Extended Call for Papers: Theology, Religion, and Wes Craven

Call for Proposals

Title:                          Theology and Wes Craven  

Editor:                        David K. Goodin, McGill University

Wesley Earl Craven (1939-2015), popularly known as simply Wes Craven, redefined the horror genre with such landmark and notorious films as The Hills Have Eyes (1977), A Nightmare on Elm Street (1984), The Serpent and the Rainbow (1988), The People Under the Stairs (1991), and Scream (1996).  And those are just a few—his impressive filmography numbers well over thirty titles.  Truly, Wes Craven dominates the genre, and his legacy continues to thrill and horrify new generations of fans once they learn that, thanks to him, Freddy Krueger is eternal, and is waiting for them to fall asleep. 

Intriguingly, Wes Craven was raised a strict Evangelical Christian, and even attended an Evangelical school, Wheaton College in Illinois.  Yet, as he has later admitted in interviews, he struggled with his faith all through this time.  This all came to a crisis when, as editor of the university’s literary journal Kodon, he published two essays: “A New Home” by Marti Bihlmeier, about an unwed mother; and “The Other Side of the Wall” by Carolyn Burry, which featured an interracial couple.  It caused a scandal for the ultra-conservative college town.  In response, the President of Wheaton College, Dr. V. Raymond Edman, publicly shamed young Wes by name during a religious service at the campus chapel for dereliction of his duty as editor, saying he failed to uphold the moral standards of the college.  The college President then stopped the publication of the college journal for the first time in its history.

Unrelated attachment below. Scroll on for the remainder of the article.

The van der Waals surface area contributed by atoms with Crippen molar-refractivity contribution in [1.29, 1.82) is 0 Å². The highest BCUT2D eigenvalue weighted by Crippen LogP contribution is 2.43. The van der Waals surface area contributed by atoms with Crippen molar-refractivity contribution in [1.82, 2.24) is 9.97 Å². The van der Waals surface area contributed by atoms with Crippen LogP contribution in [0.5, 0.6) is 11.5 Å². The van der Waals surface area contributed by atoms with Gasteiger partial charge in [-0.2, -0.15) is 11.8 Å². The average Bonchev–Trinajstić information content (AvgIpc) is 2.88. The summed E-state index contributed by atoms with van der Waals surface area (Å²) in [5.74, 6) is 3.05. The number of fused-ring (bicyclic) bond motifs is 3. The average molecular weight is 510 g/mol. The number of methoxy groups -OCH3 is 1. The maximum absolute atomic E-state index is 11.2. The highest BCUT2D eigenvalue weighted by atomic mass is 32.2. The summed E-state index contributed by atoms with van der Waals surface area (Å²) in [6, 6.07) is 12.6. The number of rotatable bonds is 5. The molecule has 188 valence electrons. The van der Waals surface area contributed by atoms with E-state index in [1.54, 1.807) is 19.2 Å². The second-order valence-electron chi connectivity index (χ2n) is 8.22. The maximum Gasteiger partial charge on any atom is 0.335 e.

This left Wes humiliated—and also enraged at the hypocrisy of professed Christian love for one’s neighbor somehow being scandalized by a story of an interracial couple and an unwed mother.  It is not a coincidence that his most famous movie villain, Freddy Krueger, terrorizes Elm Street.  This is an actual neighborhood in the Wheaten college town, complete with idyllic upper-middle class houses just like in the movies.  Krueger is also a bastard child, the very manifestation of Evangelical fears of moral and cultural degeneracy—and in true biblical vengeance, Freddy revisits the sins of the parents on their innocent children.

The biblical themes certainly do not end there, or even in that film series.  Wes Craven’s rage and disillusionment with Christian hypocrisy is a subtext for many of his films—a subject that this volume proposes to explore in depth with essays from myself and other academics in fields ranging from biblical studies, feminist critiques, disability perspectives, theologies of violence and social power, and cultural / historical explorations of his movies, books, and other works.    

This book will be part of the Theology and Pop Culture Series, aimed at a wide, popular readership, especially those with an interest in the horror genre, as well as those academics interested in cultural studies in social power, violence, race, disability, queerness, and gender. 

Possible Chapter Topics:

The Queering of Freddy: Homoerotic and homophobic themes in A Nightmare on Elm Street 2: Freddy’s Revenge

Catholic and Haitian Voodoo Representation in The Serpent and the Rainbow

Disfigurement and Disability: Challenging the Grotesque in Craven’s Body Horror

Deconstructing the Male Gaze for the Final Girl motif in Craven’s Horror

Depravity in Craven’s Filmography as revealed by Calvin and Augustine

Sins of the Fathers: Intergenerational Retributive Justice in the Hebrew Bible and Craven’s Theological Imagination

The Death of Innocents and Innocence in The Hills Have Eyes

Violence, the Vietnam War, and the Image of God as represented in The Last House on the Left

Theological reflections on class warfare and capitalism in The People Under the Stairs

“It’s Super Freddy!”  Transgressive Violence to Children in the Krueger Dreamworlds  

Individual theological character studies: Nancy Thompson, Amanda Krueger, Roland Kincaid, Billy Loomis, Papa Jupiter and family, or others

Note: proposals for other topics are welcome, but the focus needs to be on theological reflection for the Wes Craven filmography, characters, and writings


Please send a 500-word abstract, accompanied by a current CV, to david.goodin@mail.mcgill.ca by February 28, 2022.  Acceptance notifications will be sent out no later than March 15, 2022. Essays are due by the June 1, 2022; final essays with revisions by July 1, 2022. 


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